How do you apply your shaving cream? While a national survey says most men still go for hands over bristles, the demand for brushes is growing rapidly. A status symbol when they first appeared in 18th century France, the luxe, soft applicator’s popularity is on the rise in the US.
For those new to the brush experience, it’s not always clear what the hype is all about. Do you really need one? Does price matter? The answers: Yes and yes.
Let’s start with the basics. Unless you harbor some rare allergy to badgers (or you have ethical issues involving the use of small fuzzy animals as aids to your daily grooming routine) you want a real, not synthetic, badger brush. The animal’s fur is prized for its ability to absorb and hold water, allowing it to mix nicely with your shave soap or cream to create an ideal lather.
Badger fur comes in a variety of qualities, all of which are better than no brush at all, and some of which are a more luxe option in terms of fullness and softness. The spread in price is directly correlated with the quality of fur (that and the craftsmanship of the handle). The good news: Top brands like The Art of Shaving produce a range of options, from the newbie basic to the top-shelf pro job.
The Art of Shaving’s Genuine Black Shaving Brush (above, $30 at Spring) is made from pure badger hair, which has a slightly larger shaft (and therefore coarser feel) than the super-luxe silvertip fur. Nevertheless, our tester — a hands-only guy until this week — was shocked to discover the major difference this brush made in the shaving experience. The lather was noticeably richer than the one worked up manually and the brush application caused facial hairs to stand at attention, allowing for a clean, close shave.
The Art of Shaving’s Engraved Silvertip Shaving Brush (above, $250 at Spring) uses the highest-quality fur (identifiable by its long white tips) from a rare type of badger to create a brush that is softer and denser than the entry-level model. The luxe handle is handcrafted by an artisan. Did our shaver notice a difference? Oh yeah. The thicker head of bristles retained water much more easily, allowing the shaving cream to be worked into a ridiculously creamy lather (a significantly richer lather using the same cream than with the Genuine Black brush). That was key, since it allowed him to use less pressure with the razor, avoiding nicks while still producing a super-close shave. Also key: The thicker head means this brush can apply shaving cream over more territory faster, saving precious minutes off the tester’s pre-work routine.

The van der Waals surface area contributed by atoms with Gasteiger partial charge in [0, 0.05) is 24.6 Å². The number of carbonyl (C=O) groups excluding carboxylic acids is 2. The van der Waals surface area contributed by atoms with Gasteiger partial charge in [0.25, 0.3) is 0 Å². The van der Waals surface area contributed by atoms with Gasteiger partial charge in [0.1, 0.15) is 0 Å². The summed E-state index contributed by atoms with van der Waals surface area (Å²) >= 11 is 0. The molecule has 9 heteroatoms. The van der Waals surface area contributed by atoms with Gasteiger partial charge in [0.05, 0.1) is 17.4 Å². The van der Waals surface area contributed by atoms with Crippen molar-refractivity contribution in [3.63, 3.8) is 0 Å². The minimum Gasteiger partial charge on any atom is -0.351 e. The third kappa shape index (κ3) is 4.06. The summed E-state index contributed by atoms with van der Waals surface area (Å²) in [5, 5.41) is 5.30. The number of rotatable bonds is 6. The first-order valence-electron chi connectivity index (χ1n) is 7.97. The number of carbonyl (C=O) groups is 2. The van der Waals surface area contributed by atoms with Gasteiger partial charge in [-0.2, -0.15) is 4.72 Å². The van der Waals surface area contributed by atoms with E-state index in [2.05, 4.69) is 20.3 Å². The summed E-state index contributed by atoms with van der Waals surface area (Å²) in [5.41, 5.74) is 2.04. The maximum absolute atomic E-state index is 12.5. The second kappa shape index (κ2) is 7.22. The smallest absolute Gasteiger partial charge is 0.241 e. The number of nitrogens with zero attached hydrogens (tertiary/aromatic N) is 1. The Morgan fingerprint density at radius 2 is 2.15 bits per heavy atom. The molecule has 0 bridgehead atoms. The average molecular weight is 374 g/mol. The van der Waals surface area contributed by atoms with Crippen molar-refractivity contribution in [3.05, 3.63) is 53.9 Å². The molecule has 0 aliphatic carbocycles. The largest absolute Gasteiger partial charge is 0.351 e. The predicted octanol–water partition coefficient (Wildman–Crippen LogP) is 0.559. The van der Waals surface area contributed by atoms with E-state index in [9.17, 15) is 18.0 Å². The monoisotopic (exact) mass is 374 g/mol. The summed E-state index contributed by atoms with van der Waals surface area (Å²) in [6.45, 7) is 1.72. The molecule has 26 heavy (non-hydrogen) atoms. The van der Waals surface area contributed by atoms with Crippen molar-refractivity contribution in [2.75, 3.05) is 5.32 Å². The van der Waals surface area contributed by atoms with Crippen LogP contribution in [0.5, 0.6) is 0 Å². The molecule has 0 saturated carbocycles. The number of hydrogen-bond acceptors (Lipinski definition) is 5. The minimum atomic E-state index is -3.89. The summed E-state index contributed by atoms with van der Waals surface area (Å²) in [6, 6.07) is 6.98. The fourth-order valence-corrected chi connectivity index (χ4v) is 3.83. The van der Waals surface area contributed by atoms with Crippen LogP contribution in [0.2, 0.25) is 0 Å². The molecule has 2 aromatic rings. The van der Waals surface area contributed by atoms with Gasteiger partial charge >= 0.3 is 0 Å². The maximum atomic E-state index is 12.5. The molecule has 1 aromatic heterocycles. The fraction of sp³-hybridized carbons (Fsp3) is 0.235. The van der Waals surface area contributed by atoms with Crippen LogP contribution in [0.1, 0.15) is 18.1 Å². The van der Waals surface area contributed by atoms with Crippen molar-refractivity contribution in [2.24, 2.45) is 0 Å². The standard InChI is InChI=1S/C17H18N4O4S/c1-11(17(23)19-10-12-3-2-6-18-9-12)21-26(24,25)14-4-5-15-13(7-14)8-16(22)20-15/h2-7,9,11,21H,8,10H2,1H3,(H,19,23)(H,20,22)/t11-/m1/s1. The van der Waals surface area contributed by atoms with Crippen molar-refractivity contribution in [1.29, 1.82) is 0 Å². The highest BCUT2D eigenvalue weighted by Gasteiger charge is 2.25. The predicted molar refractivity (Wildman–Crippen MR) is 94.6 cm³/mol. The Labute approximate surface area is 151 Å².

Both brushes were a dramatic improvement over no brush at all when it came to lathering and producing a clean, close shave. If you go for the basic brush and find yourself using it regularly, it’s worth the extra cash to trade up for a total barber-shop-quality experience. That said, there’s no need to spend 250 bucks; there are plenty of mid-range options that will transform the way your shave performs — and feels.
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